By PATRICK LAVERY
With the end of the third quarter of 2023 in sight, indications are that the Federal Reserve will pause hiking its federal funds rate this week – as it did in June before again raising the target range in July – and investors will be watching closely on Wednesday to see if Chairman Jerome Powell gives any indication as to what they might do to end the calendar year.
The FOMC’s course of action, while holding no direct bearing on mortgage rates, acts as a strong indicator of what direction those rates will go in next. According to Business Insider, a pause on the part of the Fed won’t do much to move mortgage rates, currently above 7%, but other extemporaneous factors might.
“What the market will be looking at strongly is the verbiage in their statement at the culmination of their meeting, as well as comments made by Jerome Powell in the press conference on Wednesday,” Troy Williamson, a senior loan officer with Cornerstone Home Lending, told The Mortgage Note.
Williamson concurred with the apparent consensus that the Fed’s key rate will be left alone this time. The upper limit of the target range ballooned as of the July hike to 5.5%, the highest figure since 2001.
“Ultimately the market will be looking for any clues of what the Fed may do moving forward for the remainder of the year and the potential chances for an additional rate hike at their meeting in November,” Williamson said.
Reuters reported that this week’s meeting comes on the heels of the Sept. 15 monthly options expiration, which according to an analysis by Nomura has prompted a drop in the S&P 500 in the week following the expiration in 26 of the last 33 years, adding pain to already-soft “September effect” stock market returns.
And there may be signs that the parade of rate hikes over the better part of the last two years could finally be having a tangible impact on the labor market, with Forbes reporting that the unemployment rate across the United States in August rose to 3.8%, its highest mark since February 2022 when the hikes began, despite hiring numbers last month that exceeded expectations.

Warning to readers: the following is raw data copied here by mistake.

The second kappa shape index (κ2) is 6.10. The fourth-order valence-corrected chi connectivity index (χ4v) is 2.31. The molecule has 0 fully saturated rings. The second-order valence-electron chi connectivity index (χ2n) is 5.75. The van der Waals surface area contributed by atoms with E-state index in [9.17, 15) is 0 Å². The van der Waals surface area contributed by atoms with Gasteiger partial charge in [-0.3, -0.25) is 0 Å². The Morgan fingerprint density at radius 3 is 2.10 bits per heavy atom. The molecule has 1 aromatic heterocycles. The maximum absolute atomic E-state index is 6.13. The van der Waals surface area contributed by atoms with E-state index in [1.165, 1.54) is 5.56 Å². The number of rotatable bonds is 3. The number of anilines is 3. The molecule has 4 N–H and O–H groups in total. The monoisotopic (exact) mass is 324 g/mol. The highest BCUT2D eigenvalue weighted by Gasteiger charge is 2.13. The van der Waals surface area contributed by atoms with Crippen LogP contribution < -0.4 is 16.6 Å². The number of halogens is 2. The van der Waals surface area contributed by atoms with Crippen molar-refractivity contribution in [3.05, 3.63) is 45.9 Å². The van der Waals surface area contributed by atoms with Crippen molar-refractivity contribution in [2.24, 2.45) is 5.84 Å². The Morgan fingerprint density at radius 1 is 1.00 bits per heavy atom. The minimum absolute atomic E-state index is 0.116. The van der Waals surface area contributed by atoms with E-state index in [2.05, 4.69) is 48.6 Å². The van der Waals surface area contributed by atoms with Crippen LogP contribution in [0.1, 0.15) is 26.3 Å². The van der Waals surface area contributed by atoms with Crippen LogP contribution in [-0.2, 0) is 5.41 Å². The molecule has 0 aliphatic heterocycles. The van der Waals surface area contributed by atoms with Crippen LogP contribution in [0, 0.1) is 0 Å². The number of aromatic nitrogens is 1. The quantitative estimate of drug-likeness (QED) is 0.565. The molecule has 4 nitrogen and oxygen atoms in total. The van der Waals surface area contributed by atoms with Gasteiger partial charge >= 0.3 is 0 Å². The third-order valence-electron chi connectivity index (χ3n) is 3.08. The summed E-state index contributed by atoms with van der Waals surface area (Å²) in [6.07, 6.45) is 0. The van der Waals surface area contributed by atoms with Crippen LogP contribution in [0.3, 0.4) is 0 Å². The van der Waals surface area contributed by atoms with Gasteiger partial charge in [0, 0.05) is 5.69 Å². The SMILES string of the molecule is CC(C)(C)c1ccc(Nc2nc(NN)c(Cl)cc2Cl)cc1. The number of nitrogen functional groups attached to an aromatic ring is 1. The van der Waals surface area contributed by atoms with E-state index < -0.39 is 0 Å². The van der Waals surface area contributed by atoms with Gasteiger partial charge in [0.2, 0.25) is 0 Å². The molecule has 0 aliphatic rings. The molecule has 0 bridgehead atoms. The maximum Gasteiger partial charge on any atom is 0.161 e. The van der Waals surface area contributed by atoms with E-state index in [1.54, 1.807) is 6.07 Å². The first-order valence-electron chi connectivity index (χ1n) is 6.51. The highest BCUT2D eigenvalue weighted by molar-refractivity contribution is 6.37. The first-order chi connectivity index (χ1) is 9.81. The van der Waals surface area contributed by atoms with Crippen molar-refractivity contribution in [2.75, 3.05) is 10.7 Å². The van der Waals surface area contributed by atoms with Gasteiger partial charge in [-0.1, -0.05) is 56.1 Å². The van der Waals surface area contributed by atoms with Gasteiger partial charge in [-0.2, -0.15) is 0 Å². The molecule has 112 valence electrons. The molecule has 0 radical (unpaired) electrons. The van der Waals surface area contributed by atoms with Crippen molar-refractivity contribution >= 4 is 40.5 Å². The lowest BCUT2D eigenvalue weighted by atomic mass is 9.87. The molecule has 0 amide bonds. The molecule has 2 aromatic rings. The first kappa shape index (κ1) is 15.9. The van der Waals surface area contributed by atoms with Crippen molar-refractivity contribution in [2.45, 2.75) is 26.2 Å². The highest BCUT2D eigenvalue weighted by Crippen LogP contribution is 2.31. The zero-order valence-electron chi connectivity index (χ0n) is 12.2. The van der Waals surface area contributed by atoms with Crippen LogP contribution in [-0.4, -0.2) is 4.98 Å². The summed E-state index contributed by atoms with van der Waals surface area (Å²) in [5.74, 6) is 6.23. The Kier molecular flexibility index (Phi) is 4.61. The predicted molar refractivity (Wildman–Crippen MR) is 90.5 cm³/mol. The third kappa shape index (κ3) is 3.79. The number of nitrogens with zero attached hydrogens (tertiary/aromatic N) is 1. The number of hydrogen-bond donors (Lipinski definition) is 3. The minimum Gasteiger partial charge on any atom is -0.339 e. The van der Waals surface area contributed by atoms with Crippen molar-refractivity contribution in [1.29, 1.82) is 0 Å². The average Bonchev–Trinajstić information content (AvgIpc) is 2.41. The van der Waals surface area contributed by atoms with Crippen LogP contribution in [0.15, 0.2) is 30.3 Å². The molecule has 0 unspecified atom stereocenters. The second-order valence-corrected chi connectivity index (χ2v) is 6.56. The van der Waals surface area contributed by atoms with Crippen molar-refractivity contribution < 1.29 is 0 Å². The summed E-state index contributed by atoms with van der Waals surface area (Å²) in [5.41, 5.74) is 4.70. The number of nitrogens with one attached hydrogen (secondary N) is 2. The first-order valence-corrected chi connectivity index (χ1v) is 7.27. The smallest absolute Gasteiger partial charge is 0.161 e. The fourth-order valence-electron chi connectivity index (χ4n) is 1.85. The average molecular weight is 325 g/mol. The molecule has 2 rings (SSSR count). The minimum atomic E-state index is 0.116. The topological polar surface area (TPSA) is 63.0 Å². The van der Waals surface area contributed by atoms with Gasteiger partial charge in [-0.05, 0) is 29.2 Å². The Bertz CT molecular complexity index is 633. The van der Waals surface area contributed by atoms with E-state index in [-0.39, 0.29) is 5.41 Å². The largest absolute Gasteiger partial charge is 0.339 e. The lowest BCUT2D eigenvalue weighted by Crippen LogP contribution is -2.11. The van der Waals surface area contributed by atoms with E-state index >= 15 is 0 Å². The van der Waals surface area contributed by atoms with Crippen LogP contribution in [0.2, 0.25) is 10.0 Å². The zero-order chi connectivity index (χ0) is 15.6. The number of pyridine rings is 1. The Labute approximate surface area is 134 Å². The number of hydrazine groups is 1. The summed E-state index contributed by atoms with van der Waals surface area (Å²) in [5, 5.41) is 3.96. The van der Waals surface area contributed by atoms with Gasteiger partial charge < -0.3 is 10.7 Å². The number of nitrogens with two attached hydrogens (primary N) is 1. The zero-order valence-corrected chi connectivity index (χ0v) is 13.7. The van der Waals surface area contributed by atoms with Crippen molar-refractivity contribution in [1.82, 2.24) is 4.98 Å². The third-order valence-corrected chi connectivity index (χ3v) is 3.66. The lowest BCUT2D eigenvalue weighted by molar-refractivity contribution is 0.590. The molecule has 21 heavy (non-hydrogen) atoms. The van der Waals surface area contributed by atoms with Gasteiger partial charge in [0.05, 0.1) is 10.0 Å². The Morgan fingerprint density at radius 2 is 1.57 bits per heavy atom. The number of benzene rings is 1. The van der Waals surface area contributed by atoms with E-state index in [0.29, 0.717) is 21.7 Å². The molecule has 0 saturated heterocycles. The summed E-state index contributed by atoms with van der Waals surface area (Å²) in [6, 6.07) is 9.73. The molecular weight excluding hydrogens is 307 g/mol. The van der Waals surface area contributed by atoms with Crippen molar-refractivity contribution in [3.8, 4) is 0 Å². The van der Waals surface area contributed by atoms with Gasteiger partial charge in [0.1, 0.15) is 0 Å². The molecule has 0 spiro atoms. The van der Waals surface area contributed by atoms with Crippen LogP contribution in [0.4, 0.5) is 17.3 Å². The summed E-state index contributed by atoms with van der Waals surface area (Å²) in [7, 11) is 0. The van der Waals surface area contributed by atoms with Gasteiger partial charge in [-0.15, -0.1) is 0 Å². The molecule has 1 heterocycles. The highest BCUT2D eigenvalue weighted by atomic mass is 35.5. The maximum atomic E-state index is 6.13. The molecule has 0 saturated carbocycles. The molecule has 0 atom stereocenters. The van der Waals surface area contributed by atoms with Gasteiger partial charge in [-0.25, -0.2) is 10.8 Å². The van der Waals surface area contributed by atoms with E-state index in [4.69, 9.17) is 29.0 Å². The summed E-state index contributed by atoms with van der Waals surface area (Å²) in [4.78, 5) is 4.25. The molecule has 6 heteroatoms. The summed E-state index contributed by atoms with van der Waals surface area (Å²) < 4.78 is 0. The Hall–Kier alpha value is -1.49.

In August, amid an eight-week break between FOMC meetings, Powell was quoted in a U.S. News & World Report article with an all-too-familiar tone: that of the Fed’s dogged determination to bring inflation down to 2% without sending the country into recession.
“We are prepared to raise rates further if appropriate, and intend to hold policy at a restrictive level until we are confident that inflation is moving sustainably down toward our objective,” Powell said.
National Association of Realtors Chief Economist Lawrence Yun said in a statement last week that consumer price inflation upturned slightly to 3.7% in August, following a dip to 3.3% in July, but the trend line remains where the Fed wants to see it going – even if no one is satisfied with the speed at which it’s happening. And what’s more, he added, an impending “sharp deceleration” in overall shelter cost, or rent, should keep inflation moving downward.
“Overdoing the rate hikes, considering that inflation is likely to calm, will unnecessarily damage the economy,” Yun said.
Additional data provided in Yun’s statement included a 7.3% year-over-year increase in rents in July, but a monthly gain of just 0.29%, which was the slowest in two years (even slower, he said, in the private sector alone), and correlates to a 3.5% annualized rate increase.
For those who want to buy a home now, what does the anticipated action, or lack thereof, really mean?
“We had been hoping that mortgage rates would improve a bit before the end of this year but I am not sure that we see that now,” Williamson said. “I feel that it will likely be beyond the first quarter of 2024 before we see any meaningful improvement in rates. Once rates do make some meaningful moves lower, that should spur additional activity in the purchase market as it may bring more buyers to the market who had been on the fence.”
Williamson added that he hoped lower rates would also free up a bit of the logjam on inventory, as those who currently own homes and have built equity would be less likely to move if their next purchase stands to be at an interest rate 2% to 2.5% higher than their current one.
“In regards to commercial lending, with rising borrowing costs for banks being passed on to the commercial consumer as well as tighter credit requirements, I imagine that commercial lending will continue to feel the impact of the current lending environment until we see rates move lower,” he said.
The Federal Open Market Committee meeting convenes Tuesday, with a policy decision to be released early Wednesday afternoon followed by Powell’s commentary.
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